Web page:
It’s the pits

A road trip revisited.

The peaches weren’t ripe yet when we arrived in the southern Ontario, but the sweet cherries were in full season. I picked up a basket at the first fruit stand and tucked right in. Soon I had the van, my shirt, and hands littered with pits and stems. The stains might come out after a few washings.

“Gee whiz! Take it easy you’ll make yourself sick! Remember what happened the last time you o.d.’d on that bag of oranges. You were on the throne for a week,” warned my faithful wife and guardian, the Pearl of the Orient as she watched the level in the container drop at an alarming rate. (I don’t think she was as worried about me getting sick as she was about not getting her share)

I gently ‘tut, tut’ed her explaining, I was raised on a farm where cherries were abundant and knew not only exactly my limits, but how to increase one’s tolerance to the undesirable side effects by gradually increasing consumption.

“You see,” I concluded as I stuffed another half dozen in my mouth, “I’m an expert on cherry consumption. Oranges on the other hand are sub-tropical. Why didn’t you warn me about them?”

When we arrived at our friends’ place, to my delight our hostess, anticipating my fondest wish had a great big bowl of cherries front and centre on the table.

“Dig right in,” Kay offered and I obliged.

After a road trip that involved too much fast food and not enough exercise, things were a tad bound up, but the cherries were fixing that in a hurry. By the time we left Kay & Len’s, Tuesday morning I was more regular than the dozen odd clocks she had scattered throughout the house that gonged, donged, and tweeted every hour on the hour.

“Here, take along the rest of this basket. Len says he can’t handle any more,” stated Kay as she passed the basket through the open window on our departure. The Pearl started to protest, but I cut her short. Settling the basket between the seats, I was well into the first handful before we made the end of the drive.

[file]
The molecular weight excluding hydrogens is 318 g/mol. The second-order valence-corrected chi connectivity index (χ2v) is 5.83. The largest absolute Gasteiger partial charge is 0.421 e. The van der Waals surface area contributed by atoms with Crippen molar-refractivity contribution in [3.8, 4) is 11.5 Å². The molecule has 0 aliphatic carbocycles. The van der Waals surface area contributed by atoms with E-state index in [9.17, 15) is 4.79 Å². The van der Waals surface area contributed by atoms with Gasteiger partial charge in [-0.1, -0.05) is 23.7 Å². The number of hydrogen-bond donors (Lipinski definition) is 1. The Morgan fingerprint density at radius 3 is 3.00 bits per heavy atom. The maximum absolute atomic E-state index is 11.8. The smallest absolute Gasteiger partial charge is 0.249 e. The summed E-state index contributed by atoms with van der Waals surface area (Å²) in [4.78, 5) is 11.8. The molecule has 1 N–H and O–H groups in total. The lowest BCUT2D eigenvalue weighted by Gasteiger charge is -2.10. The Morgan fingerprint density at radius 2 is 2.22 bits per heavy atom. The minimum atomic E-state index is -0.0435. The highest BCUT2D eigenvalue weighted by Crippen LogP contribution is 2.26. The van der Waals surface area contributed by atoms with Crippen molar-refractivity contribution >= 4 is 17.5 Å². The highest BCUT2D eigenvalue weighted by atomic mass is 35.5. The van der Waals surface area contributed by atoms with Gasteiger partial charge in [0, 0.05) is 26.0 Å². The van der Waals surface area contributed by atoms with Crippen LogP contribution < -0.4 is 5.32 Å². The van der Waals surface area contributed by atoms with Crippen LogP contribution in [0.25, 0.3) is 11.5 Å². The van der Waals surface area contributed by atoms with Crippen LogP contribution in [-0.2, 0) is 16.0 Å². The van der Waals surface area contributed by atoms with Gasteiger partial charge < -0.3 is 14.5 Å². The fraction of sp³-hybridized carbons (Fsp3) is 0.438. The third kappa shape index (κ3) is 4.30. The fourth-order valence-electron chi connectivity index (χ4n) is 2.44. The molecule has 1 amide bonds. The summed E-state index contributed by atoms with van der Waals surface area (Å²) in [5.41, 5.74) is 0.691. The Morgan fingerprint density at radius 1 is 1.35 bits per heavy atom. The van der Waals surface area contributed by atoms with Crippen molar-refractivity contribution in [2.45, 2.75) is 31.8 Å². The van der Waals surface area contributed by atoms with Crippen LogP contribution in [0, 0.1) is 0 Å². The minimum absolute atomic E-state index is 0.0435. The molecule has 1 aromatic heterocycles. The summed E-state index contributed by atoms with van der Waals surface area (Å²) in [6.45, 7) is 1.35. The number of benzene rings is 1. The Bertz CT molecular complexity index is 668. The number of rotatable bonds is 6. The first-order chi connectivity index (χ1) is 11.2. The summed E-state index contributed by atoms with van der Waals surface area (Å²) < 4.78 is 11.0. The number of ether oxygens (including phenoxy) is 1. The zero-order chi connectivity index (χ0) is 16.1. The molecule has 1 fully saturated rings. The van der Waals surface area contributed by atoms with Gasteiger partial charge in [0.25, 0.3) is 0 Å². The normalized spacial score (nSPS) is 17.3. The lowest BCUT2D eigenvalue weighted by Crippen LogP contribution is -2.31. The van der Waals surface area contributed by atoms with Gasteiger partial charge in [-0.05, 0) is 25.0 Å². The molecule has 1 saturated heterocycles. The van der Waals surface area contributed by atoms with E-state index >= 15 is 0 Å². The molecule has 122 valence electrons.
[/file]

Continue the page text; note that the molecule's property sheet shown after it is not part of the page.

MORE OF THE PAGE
The Pearl muttered protests for the first forty miles and as we approached the 401 she suggested pointedly perhaps now would be a good time for a pit stop and to simply place the remaining quarter basket out of reach.

“No reason for either of those actions,” I breezed as I kept munching and spitting easing the van into traffic that was hitting about 30 klicks over the limit. I waved at the cop on the shoulder as we passed, but he appeared way too busy reading the morning paper.

It only took ten more klicks to finish the cherries. I began to suck on my coffee and munch on sunflower seeds. Apparently this combination was incompatible as a chemical reaction began that produced a lot of rumbling and gurgling.

“Next Rest Area, 40 km,” read the sign. I buckled down and concentrated on keeping things under control. It was a struggle but we made the exit and I swerved across two lanes of traffic to hit the ramp. Not to worry, I used my signal.

That’s when the 18-wheeler cut me off.

The van was the only thing I didn’t lose control of.

Fortunately they had a nice garden hose out by the trailer sanitary dump station, even if it was little shy on privacy.

The Pearl didn’t even hang around to help out with the operation. I think she’s losing her desire to be my travel companion.